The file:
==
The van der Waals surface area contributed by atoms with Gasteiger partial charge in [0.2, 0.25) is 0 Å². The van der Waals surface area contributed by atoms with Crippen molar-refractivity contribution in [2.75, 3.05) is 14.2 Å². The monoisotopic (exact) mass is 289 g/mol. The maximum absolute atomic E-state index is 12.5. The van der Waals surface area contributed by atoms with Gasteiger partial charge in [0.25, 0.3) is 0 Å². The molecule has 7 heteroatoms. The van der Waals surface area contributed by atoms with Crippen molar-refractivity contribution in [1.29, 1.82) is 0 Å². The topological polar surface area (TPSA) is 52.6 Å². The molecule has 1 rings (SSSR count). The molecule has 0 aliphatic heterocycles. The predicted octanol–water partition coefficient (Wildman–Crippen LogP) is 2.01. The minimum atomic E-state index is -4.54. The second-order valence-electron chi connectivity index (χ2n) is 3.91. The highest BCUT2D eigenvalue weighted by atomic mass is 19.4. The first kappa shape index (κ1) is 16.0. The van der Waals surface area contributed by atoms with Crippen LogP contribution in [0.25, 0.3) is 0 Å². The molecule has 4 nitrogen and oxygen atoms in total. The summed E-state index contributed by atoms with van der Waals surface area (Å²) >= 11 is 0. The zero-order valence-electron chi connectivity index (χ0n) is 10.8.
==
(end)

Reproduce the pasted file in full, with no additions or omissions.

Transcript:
The van der Waals surface area contributed by atoms with Gasteiger partial charge in [0.2, 0.25) is 0 Å². The van der Waals surface area contributed by atoms with Crippen molar-refractivity contribution in [2.75, 3.05) is 14.2 Å². The monoisotopic (exact) mass is 289 g/mol. The maximum absolute atomic E-state index is 12.5. The van der Waals surface area contributed by atoms with Gasteiger partial charge in [0.25, 0.3) is 0 Å². The molecule has 7 heteroatoms. The van der Waals surface area contributed by atoms with Crippen molar-refractivity contribution in [1.29, 1.82) is 0 Å². The topological polar surface area (TPSA) is 52.6 Å². The molecule has 1 rings (SSSR count). The molecule has 0 aliphatic heterocycles. The predicted octanol–water partition coefficient (Wildman–Crippen LogP) is 2.01. The minimum atomic E-state index is -4.54. The second-order valence-electron chi connectivity index (χ2n) is 3.91. The highest BCUT2D eigenvalue weighted by atomic mass is 19.4. The first kappa shape index (κ1) is 16.0. The van der Waals surface area contributed by atoms with Crippen LogP contribution in [0.25, 0.3) is 0 Å². The molecule has 4 nitrogen and oxygen atoms in total. The summed E-state index contributed by atoms with van der Waals surface area (Å²) >= 11 is 0. The zero-order valence-electron chi connectivity index (χ0n) is 10.8.